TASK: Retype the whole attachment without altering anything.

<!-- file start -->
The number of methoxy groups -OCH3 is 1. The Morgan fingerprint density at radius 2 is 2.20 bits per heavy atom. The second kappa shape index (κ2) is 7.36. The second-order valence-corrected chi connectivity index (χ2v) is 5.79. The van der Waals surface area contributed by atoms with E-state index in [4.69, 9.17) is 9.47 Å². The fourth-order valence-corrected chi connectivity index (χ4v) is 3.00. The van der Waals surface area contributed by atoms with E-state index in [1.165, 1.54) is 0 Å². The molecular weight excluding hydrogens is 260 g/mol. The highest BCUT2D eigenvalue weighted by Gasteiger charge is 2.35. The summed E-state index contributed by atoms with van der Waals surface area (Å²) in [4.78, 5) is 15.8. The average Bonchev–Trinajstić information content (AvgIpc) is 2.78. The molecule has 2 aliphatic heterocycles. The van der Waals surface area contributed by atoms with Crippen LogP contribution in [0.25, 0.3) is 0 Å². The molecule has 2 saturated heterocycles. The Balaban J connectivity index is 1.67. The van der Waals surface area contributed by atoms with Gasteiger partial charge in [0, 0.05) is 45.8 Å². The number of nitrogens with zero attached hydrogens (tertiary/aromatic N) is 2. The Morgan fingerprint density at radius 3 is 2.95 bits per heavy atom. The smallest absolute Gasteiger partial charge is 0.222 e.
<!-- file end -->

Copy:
The number of methoxy groups -OCH3 is 1. The Morgan fingerprint density at radius 2 is 2.20 bits per heavy atom. The second kappa shape index (κ2) is 7.36. The second-order valence-corrected chi connectivity index (χ2v) is 5.79. The van der Waals surface area contributed by atoms with E-state index in [4.69, 9.17) is 9.47 Å². The fourth-order valence-corrected chi connectivity index (χ4v) is 3.00. The van der Waals surface area contributed by atoms with E-state index in [1.165, 1.54) is 0 Å². The molecular weight excluding hydrogens is 260 g/mol. The highest BCUT2D eigenvalue weighted by Gasteiger charge is 2.35. The summed E-state index contributed by atoms with van der Waals surface area (Å²) in [4.78, 5) is 15.8. The average Bonchev–Trinajstić information content (AvgIpc) is 2.78. The molecule has 2 aliphatic heterocycles. The van der Waals surface area contributed by atoms with Crippen LogP contribution in [0.25, 0.3) is 0 Å². The molecule has 2 saturated heterocycles. The Balaban J connectivity index is 1.67. The van der Waals surface area contributed by atoms with Gasteiger partial charge in [0, 0.05) is 45.8 Å². The number of nitrogens with zero attached hydrogens (tertiary/aromatic N) is 2. The Morgan fingerprint density at radius 3 is 2.95 bits per heavy atom. The smallest absolute Gasteiger partial charge is 0.222 e.